Sunday, October 11, 2015

Giving back to Amateur Radio

Amateur Radio, without a doubt, is the world's greatest hobby. It allows you to talk to like minded radio operators around the world, for free (once you've paid for the equipment!), anytime, anywhere. It provides hours of relaxing fun (ragchews), exciting fun (contesting, DX), frustrating fun (contesting, DX), exhilarating fun (SOTA, IOTA, DXpeditions) and even gratifying fun (public service communications).

And one of the unique things about Amateur Radio is that the participants who recognize this are particularly selfless. They go out of their way to "spread the wealth" and entice others into the hobby - perpetuating it for years to come. There are many examples of this, and I think it's something a lot of Hams don't even notice or perhaps take for granted. And it's a lot more common than many of us realize - when you really take the time to think about it.

The Internet, once thought of as "The End" of Amateur Radio, has actually become its best friend. It has given Amateur Radio a renewed breath of fresh air and has given Amateur Radio ops around the world an international "clubhouse" where they can meet, greet and share "war stories" with each other in a way never possible before. Think of all the things that are available to us now that we never had before:

Blogs -  Have an niche interest in Amateur Radio? Look it up on Google. Undoubtedly, some Ham somewhere has started a blog about it, where they are willing to share information about their special passion, in depth.

Podcasts - Podcasts provide hours of listening entertainment.  Podcasts such as QSO Today by Eric Guth 4Z1UG, or 100 Watts and a Wire by Christian Cudnik K0STH and Kair Allen WY7YL are not only fun to listen to, but you'll undoubtedly learn a thing or two in the process.

Videocasts - Ham Radio video series such as Ham Nation, the various live streams brought to us by W5UKB and the plethora of videos on YouTube are like having Ham Radio TV available to us 24/7, 365 days a year.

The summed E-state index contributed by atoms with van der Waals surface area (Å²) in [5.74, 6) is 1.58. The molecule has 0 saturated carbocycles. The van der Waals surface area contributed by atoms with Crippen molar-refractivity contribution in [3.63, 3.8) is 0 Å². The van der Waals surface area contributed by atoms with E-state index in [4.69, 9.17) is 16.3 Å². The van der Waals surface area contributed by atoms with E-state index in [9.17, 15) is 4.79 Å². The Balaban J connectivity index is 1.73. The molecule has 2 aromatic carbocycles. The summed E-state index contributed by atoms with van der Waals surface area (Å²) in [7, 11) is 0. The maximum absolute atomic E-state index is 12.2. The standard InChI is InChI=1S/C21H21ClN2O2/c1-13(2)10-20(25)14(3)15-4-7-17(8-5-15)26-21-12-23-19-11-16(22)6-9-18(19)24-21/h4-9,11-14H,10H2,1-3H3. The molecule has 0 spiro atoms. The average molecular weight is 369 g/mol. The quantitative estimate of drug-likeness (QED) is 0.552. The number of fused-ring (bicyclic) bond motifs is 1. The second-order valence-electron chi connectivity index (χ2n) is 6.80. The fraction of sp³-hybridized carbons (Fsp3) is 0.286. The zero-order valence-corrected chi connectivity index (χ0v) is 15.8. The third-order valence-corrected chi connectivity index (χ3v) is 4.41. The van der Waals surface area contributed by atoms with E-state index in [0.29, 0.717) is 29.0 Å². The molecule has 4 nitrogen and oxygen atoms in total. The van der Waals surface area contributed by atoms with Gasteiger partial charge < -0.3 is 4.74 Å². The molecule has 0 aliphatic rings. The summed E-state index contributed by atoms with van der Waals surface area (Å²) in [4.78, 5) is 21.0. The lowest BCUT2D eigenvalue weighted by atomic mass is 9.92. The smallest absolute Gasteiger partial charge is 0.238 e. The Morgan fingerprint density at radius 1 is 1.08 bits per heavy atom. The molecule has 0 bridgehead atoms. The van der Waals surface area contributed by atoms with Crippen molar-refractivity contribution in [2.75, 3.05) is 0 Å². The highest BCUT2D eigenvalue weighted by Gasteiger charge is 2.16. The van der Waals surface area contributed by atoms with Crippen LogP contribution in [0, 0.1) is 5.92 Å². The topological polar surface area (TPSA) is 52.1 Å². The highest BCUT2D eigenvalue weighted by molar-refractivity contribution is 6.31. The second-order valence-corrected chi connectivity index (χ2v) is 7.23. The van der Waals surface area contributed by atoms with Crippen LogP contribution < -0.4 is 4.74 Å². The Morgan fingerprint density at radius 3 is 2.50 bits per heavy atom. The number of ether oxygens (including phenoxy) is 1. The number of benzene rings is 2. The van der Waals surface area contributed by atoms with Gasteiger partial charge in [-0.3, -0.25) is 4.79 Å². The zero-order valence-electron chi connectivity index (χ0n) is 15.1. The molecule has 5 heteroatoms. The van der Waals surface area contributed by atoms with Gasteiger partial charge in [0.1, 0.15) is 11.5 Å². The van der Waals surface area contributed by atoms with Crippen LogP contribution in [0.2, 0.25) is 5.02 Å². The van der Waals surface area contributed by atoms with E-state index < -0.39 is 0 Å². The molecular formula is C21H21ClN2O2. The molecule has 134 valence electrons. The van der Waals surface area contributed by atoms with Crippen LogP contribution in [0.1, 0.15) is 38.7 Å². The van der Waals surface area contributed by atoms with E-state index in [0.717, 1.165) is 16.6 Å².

E-zines and E-books - There are many out there. But the ones that stick out in my mind are the K9YA Telegraph, which is an excellent magazine type publication by any standard.  Also out there are E-books, such as "Solder Smoke" which is available through, as well as a particularly entertaining book, "Worlds Best Hobby" by Dave Bell W6AQ, also available through

Training materials - The "No Nonsense" instructions manuals by Dan Roamnchik KB6NU, which are available online have helped many a new Ham earn their very first license or upgrade to a higher class license.

E-mail reflectors - This is where the average "Joe Ham" can post his ideas and thoughts. I can't tell you how many invaluable tips and ideas I have received from e-mail reflectors. Yes, there's also a lot of garbage to wade through, but if you think about it, e-mail reflectors are like having "Hints and Kinks" with you all the time.

The opportunities to give back to the hobby are limitless. It enriches the hobby and helps to perpetuate it, and the beauty of it is that a lot of Hams give back without even realizing it. Many people consider "The Golden Age" of Amateur Radio to be in the 50s and 60s. Years in the future, when we have had the opportunity to look back, I think the "Golden Age of Amateur Radio" will be what we are experiencing right now.

72 de Larry W2LJ
QRP - When you care to send the very least!

1 comment:

  1. Couldn't agree more. I just think back to the days when finding the answer to, say, a technical question was incredibly difficult. Now, even the most esoteric of issues will have an answer available after a few clicks (unless it's a PC driver issue, in which case it probably won't!) The nicest thing is to be able to see some detail about the other operator.